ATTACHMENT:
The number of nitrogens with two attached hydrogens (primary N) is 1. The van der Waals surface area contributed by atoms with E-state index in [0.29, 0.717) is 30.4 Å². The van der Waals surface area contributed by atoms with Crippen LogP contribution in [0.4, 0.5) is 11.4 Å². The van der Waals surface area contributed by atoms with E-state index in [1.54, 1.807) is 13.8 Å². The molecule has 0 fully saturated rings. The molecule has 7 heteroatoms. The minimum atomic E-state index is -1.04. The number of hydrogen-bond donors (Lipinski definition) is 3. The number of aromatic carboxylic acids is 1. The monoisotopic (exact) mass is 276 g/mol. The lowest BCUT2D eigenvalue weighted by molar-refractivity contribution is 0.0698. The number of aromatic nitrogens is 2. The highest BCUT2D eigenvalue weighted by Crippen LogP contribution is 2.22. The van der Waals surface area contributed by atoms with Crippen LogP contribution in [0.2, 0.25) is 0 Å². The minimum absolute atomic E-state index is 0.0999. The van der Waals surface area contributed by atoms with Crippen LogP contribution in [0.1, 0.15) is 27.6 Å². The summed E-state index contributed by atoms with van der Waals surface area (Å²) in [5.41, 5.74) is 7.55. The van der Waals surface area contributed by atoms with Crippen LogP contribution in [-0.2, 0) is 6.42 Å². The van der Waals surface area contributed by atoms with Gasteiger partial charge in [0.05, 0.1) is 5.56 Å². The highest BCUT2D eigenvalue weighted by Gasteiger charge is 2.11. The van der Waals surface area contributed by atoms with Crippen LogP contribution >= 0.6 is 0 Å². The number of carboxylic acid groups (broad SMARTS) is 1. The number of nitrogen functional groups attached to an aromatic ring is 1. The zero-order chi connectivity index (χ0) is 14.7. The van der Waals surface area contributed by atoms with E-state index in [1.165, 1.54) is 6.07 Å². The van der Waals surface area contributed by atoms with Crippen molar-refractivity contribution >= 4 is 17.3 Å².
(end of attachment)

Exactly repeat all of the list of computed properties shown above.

The number of nitrogens with two attached hydrogens (primary N) is 1. The van der Waals surface area contributed by atoms with E-state index in [0.29, 0.717) is 30.4 Å². The van der Waals surface area contributed by atoms with Crippen LogP contribution in [0.4, 0.5) is 11.4 Å². The van der Waals surface area contributed by atoms with E-state index in [1.54, 1.807) is 13.8 Å². The molecule has 0 fully saturated rings. The molecule has 7 heteroatoms. The minimum atomic E-state index is -1.04. The number of hydrogen-bond donors (Lipinski definition) is 3. The number of aromatic carboxylic acids is 1. The monoisotopic (exact) mass is 276 g/mol. The lowest BCUT2D eigenvalue weighted by molar-refractivity contribution is 0.0698. The number of aromatic nitrogens is 2. The highest BCUT2D eigenvalue weighted by Crippen LogP contribution is 2.22. The van der Waals surface area contributed by atoms with Crippen LogP contribution in [0.2, 0.25) is 0 Å². The minimum absolute atomic E-state index is 0.0999. The van der Waals surface area contributed by atoms with Crippen LogP contribution in [0.1, 0.15) is 27.6 Å². The summed E-state index contributed by atoms with van der Waals surface area (Å²) in [5.41, 5.74) is 7.55. The van der Waals surface area contributed by atoms with Crippen LogP contribution in [-0.2, 0) is 6.42 Å². The van der Waals surface area contributed by atoms with Gasteiger partial charge in [0.05, 0.1) is 5.56 Å². The highest BCUT2D eigenvalue weighted by Gasteiger charge is 2.11. The van der Waals surface area contributed by atoms with Crippen LogP contribution >= 0.6 is 0 Å². The number of carboxylic acid groups (broad SMARTS) is 1. The number of nitrogen functional groups attached to an aromatic ring is 1. The zero-order chi connectivity index (χ0) is 14.7. The van der Waals surface area contributed by atoms with E-state index in [1.165, 1.54) is 6.07 Å². The van der Waals surface area contributed by atoms with Crippen molar-refractivity contribution >= 4 is 17.3 Å².